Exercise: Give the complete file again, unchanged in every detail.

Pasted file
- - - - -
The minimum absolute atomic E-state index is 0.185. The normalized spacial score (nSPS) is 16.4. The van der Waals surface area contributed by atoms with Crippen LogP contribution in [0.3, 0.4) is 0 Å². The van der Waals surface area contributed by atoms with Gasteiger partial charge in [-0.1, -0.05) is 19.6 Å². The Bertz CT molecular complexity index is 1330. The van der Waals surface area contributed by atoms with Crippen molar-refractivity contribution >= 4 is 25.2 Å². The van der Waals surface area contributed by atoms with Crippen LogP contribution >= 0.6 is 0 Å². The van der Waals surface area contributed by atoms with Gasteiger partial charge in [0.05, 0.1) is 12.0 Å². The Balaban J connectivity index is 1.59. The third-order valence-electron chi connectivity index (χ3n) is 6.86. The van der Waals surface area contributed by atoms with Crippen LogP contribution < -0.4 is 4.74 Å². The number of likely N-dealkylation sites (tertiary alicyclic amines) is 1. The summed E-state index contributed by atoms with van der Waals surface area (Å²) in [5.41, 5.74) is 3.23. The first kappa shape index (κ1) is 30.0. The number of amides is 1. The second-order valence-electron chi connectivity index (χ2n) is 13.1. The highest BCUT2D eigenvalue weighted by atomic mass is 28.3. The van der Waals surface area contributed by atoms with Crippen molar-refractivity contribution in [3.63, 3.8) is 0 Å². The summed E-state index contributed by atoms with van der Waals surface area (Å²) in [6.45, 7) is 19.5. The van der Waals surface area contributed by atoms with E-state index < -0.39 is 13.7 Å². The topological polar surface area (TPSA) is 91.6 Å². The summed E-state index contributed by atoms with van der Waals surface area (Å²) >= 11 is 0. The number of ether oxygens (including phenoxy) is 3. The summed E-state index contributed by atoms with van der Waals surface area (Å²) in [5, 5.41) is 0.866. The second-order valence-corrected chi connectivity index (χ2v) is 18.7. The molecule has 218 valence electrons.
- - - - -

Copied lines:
The minimum absolute atomic E-state index is 0.185. The normalized spacial score (nSPS) is 16.4. The van der Waals surface area contributed by atoms with Crippen LogP contribution in [0.3, 0.4) is 0 Å². The van der Waals surface area contributed by atoms with Gasteiger partial charge in [-0.1, -0.05) is 19.6 Å². The Bertz CT molecular complexity index is 1330. The van der Waals surface area contributed by atoms with Crippen molar-refractivity contribution >= 4 is 25.2 Å². The van der Waals surface area contributed by atoms with Crippen LogP contribution >= 0.6 is 0 Å². The van der Waals surface area contributed by atoms with Gasteiger partial charge in [0.05, 0.1) is 12.0 Å². The Balaban J connectivity index is 1.59. The third-order valence-electron chi connectivity index (χ3n) is 6.86. The van der Waals surface area contributed by atoms with Crippen LogP contribution < -0.4 is 4.74 Å². The number of likely N-dealkylation sites (tertiary alicyclic amines) is 1. The summed E-state index contributed by atoms with van der Waals surface area (Å²) in [5.41, 5.74) is 3.23. The first kappa shape index (κ1) is 30.0. The number of amides is 1. The second-order valence-electron chi connectivity index (χ2n) is 13.1. The highest BCUT2D eigenvalue weighted by atomic mass is 28.3. The van der Waals surface area contributed by atoms with Crippen molar-refractivity contribution in [3.63, 3.8) is 0 Å². The summed E-state index contributed by atoms with van der Waals surface area (Å²) in [6.45, 7) is 19.5. The van der Waals surface area contributed by atoms with E-state index < -0.39 is 13.7 Å². The topological polar surface area (TPSA) is 91.6 Å². The summed E-state index contributed by atoms with van der Waals surface area (Å²) >= 11 is 0. The number of ether oxygens (including phenoxy) is 3. The summed E-state index contributed by atoms with van der Waals surface area (Å²) in [5, 5.41) is 0.866. The second-order valence-corrected chi connectivity index (χ2v) is 18.7. The molecule has 218 valence electrons.